Date of this Version
Published in Textiles and Politics: Textile Society of America 13th Biennial Symposium Proceedings, Washington, DC, September 18- September 22, 2012.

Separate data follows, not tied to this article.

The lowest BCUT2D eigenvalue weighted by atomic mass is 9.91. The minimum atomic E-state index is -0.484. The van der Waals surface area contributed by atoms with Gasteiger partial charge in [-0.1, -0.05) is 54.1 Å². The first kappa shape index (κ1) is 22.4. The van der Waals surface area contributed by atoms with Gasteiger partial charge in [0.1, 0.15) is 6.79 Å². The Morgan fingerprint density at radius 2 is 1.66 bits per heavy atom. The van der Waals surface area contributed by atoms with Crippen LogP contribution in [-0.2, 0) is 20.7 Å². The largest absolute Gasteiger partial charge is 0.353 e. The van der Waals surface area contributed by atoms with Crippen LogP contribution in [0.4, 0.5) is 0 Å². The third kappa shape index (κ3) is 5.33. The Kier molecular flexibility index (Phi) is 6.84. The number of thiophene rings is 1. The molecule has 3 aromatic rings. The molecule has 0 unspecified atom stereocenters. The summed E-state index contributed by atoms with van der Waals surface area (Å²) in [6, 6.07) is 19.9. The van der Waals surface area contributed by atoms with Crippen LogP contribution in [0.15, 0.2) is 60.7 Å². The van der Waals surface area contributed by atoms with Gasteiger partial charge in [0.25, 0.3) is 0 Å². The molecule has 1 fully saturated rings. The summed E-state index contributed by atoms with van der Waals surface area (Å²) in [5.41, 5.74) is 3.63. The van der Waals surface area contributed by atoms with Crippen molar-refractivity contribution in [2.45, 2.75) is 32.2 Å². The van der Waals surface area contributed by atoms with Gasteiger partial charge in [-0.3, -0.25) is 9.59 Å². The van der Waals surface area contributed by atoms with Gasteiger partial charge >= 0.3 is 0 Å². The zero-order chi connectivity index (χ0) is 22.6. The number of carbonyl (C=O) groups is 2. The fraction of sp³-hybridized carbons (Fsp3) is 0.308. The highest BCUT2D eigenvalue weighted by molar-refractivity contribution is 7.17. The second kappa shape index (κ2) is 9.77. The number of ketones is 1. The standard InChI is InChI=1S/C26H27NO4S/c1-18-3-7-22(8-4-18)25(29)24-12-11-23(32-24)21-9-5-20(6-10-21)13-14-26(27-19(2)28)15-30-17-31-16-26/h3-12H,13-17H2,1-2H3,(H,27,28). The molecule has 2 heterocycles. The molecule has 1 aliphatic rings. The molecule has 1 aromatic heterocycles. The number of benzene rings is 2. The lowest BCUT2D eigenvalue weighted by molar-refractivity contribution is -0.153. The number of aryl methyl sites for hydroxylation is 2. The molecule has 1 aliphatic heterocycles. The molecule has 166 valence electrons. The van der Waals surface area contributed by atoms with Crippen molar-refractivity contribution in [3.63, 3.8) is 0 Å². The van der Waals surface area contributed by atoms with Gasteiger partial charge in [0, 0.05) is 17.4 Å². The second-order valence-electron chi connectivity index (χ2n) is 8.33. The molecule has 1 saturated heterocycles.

Until now, describing yarn structure has been more art than science, especially for complex yarns and cordage like those encountered at Cerrillos, a Paracas (ca. 900-100 B.C.E.) site in the Ica Valley of Peru, where yarns and cordage frequently involve multiple colors, sub-structures, and materials (e.g., Image 1). My early attempts at describing yarn structures using notation were essentially undecipherable to others. Likewise, narrative methods proved too wordy and no less confusing. (For instance, a narrative description of the structure of specimen 2001-L185-B1654- S001, a rope-like yarn pictured in Images 2 and 3, would be: Twelve Z-spun-singly-ply yarns Ztwisted with six two-ply yarns, each Z-spun-S-plied, the resulting yarn being doubled and twisted S.) Using a depictive (diagrammatic) method of recording structure (Image 4), albeit unambiguous, nonetheless proved difficult-to-impossible to reproduce as text on a printed page (i.e., it must be treated as an image). As an alternative to these unsatisfactory methods, I developed a new technique called parenthetical notation, which can describe any yarn, however complex, in a way that is both intuitive and flexible. Using parenthetical notation, the yarn in Images 2 and 3, for instance, is described as S(2z(12z+6S(2z))). Among its other practical benefits, parenthetical notation makes it easy for researchers to tabulate yarn structures so they can be sorted and statistically analyzed. In this talk, aside from presenting a brief history of yarnstructure notation, using examples from my research, I will demonstrate how parenthetical notation works so people can apply it to their own projects.